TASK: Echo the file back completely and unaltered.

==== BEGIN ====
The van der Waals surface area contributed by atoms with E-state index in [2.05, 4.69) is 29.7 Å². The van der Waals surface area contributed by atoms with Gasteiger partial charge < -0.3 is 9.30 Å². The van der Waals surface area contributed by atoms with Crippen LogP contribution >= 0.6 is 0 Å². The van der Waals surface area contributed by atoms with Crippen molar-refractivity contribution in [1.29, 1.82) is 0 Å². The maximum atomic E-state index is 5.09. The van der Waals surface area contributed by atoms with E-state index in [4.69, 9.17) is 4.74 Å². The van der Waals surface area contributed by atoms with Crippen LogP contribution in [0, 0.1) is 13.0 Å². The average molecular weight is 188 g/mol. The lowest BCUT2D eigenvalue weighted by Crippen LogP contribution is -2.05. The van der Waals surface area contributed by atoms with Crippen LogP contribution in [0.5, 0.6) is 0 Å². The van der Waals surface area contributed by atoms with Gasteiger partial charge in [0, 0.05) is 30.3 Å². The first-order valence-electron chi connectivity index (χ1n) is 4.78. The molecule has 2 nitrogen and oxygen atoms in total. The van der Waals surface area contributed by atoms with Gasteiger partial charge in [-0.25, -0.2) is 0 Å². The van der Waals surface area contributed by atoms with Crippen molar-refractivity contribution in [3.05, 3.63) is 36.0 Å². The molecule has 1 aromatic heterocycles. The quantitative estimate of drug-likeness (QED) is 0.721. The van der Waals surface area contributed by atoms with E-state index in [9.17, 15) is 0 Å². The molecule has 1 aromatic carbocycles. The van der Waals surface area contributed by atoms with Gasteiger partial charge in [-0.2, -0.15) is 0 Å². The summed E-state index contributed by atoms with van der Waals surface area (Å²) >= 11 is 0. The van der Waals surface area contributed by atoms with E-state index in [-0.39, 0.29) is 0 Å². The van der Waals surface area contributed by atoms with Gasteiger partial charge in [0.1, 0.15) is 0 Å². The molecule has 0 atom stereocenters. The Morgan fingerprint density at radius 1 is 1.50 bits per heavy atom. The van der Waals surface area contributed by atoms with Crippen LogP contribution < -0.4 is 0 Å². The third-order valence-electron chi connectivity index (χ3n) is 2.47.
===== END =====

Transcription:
The van der Waals surface area contributed by atoms with E-state index in [2.05, 4.69) is 29.7 Å². The van der Waals surface area contributed by atoms with Gasteiger partial charge < -0.3 is 9.30 Å². The van der Waals surface area contributed by atoms with Crippen LogP contribution >= 0.6 is 0 Å². The van der Waals surface area contributed by atoms with Crippen molar-refractivity contribution in [1.29, 1.82) is 0 Å². The maximum atomic E-state index is 5.09. The van der Waals surface area contributed by atoms with E-state index in [4.69, 9.17) is 4.74 Å². The van der Waals surface area contributed by atoms with Crippen LogP contribution in [0, 0.1) is 13.0 Å². The average molecular weight is 188 g/mol. The lowest BCUT2D eigenvalue weighted by Crippen LogP contribution is -2.05. The van der Waals surface area contributed by atoms with Crippen LogP contribution in [0.5, 0.6) is 0 Å². The van der Waals surface area contributed by atoms with Gasteiger partial charge in [0, 0.05) is 30.3 Å². The first-order valence-electron chi connectivity index (χ1n) is 4.78. The molecule has 2 nitrogen and oxygen atoms in total. The van der Waals surface area contributed by atoms with Gasteiger partial charge in [-0.25, -0.2) is 0 Å². The van der Waals surface area contributed by atoms with Crippen molar-refractivity contribution in [3.05, 3.63) is 36.0 Å². The molecule has 1 aromatic heterocycles. The quantitative estimate of drug-likeness (QED) is 0.721. The van der Waals surface area contributed by atoms with E-state index in [9.17, 15) is 0 Å². The molecule has 1 aromatic carbocycles. The van der Waals surface area contributed by atoms with Gasteiger partial charge in [-0.2, -0.15) is 0 Å². The summed E-state index contributed by atoms with van der Waals surface area (Å²) >= 11 is 0. The van der Waals surface area contributed by atoms with E-state index in [-0.39, 0.29) is 0 Å². The van der Waals surface area contributed by atoms with Gasteiger partial charge in [0.1, 0.15) is 0 Å². The molecule has 0 atom stereocenters. The Morgan fingerprint density at radius 1 is 1.50 bits per heavy atom. The van der Waals surface area contributed by atoms with Crippen LogP contribution < -0.4 is 0 Å². The third-order valence-electron chi connectivity index (χ3n) is 2.47.